Foes of California's new law that requires public schools to treat students as the gender they identify as, rather than the sex they were born into, hope to take their opposition to the ballot box next year, in an attempt to repeal the law.
The bill, which is set to take effect on Jan. 1, allows students access to sex-restricted facilities like bathrooms and locker rooms based on the gender they identify with and to gender-restricted activities like sports teams.
Signed into law by Gov. Jerry Brown on Aug. 12, AB 1266 has been a lightning-rod for conservatives from the beginning.
"Brown signed this measure into law despite having received thousands of letters from concerned parents urging him to veto it," Assemblyman Curt Hagman, R-Chino Hills, wrote in an opinion piece published on Aug. 16. "Many people who wrote to the governor wrote to me as well, asking the state to not impose the social values of the most liberal politicians on our classrooms. Our schools must show respect for students struggling with their gender identity, but a 'one-size-fits-all' standard is not the answer for an issue better left to local educators and parents."
A group calling itself Privacy for All Students is seeking to put the issue before the voters in November 2014.
Chino Hills entrepreneur Steve Davey spoke out against AB 1266 at a Sept. 5 Chino Valley Unified board meeting, urging board members to sign the initiative petition once it's in circulation, which is expected to happen in November.
"I'm just concerned that younger people and children don't have the wisdom and maturity (to be able to handle) the blending of bathrooms," Davey said Friday. "We just thought that this was such a bad law. It puts so many kids at risk of confusion. ... We just feel like it's a privacy issue and a law that's going to cause a lot of trouble."
Several board members spoke out in favor of the proposed ballot initiative, with board member James Na expressing his desire to sign a petition, once they became available.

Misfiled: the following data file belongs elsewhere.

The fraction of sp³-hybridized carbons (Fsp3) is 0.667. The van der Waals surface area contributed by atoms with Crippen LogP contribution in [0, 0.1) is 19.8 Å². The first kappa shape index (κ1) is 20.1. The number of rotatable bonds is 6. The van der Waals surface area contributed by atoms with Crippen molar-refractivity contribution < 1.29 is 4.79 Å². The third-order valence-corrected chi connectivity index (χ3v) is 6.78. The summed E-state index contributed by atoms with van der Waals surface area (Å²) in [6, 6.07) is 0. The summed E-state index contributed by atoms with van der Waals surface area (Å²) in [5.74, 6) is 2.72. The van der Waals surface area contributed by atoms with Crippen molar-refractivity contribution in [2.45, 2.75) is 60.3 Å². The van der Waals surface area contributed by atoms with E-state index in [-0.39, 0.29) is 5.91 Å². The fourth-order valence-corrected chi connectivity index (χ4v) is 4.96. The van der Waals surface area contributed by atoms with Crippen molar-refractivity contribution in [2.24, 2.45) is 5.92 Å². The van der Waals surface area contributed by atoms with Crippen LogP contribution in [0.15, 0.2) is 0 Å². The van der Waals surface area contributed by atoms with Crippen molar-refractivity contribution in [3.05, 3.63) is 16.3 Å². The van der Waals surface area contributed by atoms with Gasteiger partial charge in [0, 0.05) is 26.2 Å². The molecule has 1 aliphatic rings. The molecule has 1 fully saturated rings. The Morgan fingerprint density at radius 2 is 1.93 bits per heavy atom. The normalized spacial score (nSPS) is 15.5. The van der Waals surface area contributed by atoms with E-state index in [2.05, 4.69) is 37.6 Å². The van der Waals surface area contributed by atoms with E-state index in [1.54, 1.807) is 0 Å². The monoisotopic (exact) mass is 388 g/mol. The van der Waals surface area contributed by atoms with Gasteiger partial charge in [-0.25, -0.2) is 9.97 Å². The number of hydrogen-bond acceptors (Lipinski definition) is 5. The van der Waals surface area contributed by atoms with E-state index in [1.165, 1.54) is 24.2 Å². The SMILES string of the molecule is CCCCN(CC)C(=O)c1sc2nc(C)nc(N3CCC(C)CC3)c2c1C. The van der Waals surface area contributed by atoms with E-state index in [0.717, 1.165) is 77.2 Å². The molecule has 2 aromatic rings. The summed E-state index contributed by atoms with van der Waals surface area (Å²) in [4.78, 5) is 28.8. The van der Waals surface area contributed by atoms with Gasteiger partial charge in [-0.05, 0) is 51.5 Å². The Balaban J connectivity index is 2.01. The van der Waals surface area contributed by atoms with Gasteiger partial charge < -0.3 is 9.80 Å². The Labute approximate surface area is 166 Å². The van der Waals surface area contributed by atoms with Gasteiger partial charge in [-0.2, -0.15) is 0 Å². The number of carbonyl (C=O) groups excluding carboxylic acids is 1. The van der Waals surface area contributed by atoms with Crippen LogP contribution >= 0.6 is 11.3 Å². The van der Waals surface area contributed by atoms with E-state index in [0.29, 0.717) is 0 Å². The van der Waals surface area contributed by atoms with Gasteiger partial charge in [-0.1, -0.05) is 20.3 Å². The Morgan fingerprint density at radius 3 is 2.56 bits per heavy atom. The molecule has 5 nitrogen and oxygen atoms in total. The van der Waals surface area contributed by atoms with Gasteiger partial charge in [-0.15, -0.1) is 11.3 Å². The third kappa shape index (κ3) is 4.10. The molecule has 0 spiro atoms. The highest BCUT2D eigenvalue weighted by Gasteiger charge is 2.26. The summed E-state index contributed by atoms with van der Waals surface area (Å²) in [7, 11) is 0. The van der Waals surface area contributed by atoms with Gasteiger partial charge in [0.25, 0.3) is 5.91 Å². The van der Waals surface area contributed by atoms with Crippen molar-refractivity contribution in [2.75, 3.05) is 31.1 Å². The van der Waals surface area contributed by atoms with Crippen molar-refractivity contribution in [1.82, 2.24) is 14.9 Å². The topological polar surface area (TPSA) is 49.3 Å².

"This is a very flawed law, I think," Na told those assembled Thursday night. "We do have to protect our children. ... We can't allow our children to be in that type of situation."
AB 1266 absolutely serves a real need, according to Alexis Ungerer, associate clinical social worker in Riverside who works with transgendered teens.
"I have youth who will not drink or eat anything before or at school, just so they won't have to use either bathroom," said Ungerer, a member of One Pride Alliance. "Schools make accommodations for people with special conditions all the time, so this really is no different than doing that."
Some AB 1266 opponents, including Assemblyman Tim Donnelly, R-Hesperia, have warned teenagers will declare themselves transgendered in order to get a peek at the opposite sex in bathrooms and locker rooms or to dominate girls sports.
Ungerer scoffed at the assertion.
"You can't just claim you are -- you have to have evidence from a medical professional to justify any special treatment you get at a school," she said. "I don't see this happening at all."
In contrast, she said, she has one student she sees -- an Inland Empire transgendered student transitioning from girl to boy who is postponing participating in sports until after his operation next year.
"He doesn't even feel it's fair to compete (now) against the girls, since he's on the testosterone treatment and we all know what that does to muscles," Ungerer said.
To get their initiative on the Nov. 4, 2014 ballot, supporters of the repeal need to gather 504,760 signatures. Initiative supporters are expected to begin circulating petitions for 150 days, starting this November.
Davey is confident that the issue can make it onto California's ballot.
"I would hope that the foundations of good morals, ethics and hearts of what is right and wrong would prevail," Davey said. "I would hope that each community and each family can preserve the right to protect their children from confusion, from misunderstandings."
Ungerer is equally emphatic and said it will "absolutely not" win approval by voters.
The head of West Hollywood-based Equality California, one of the groups that originally helped craft the law, is equally skeptical about the initiative's chances.
"This is a predictable move by fringe groups that oppose all pro-equality measures and that historically have lacked the capacity to successfully execute similar efforts," executive director John O'Connor is quoted as saying in a written statement. "AB 1266 is an historic civil rights bill ensuring all students have the opportunity to participate and succeed in schools, including transgender students. EQCA and our partners will remain vigilant about monitoring the situation."
Representatives of Privacy for All Students could not be reached for comment on Friday.
"I just don't think the schools with young children is the place to do this," Davey said.
Staff writer Canan Tasci contributed to this story. ___
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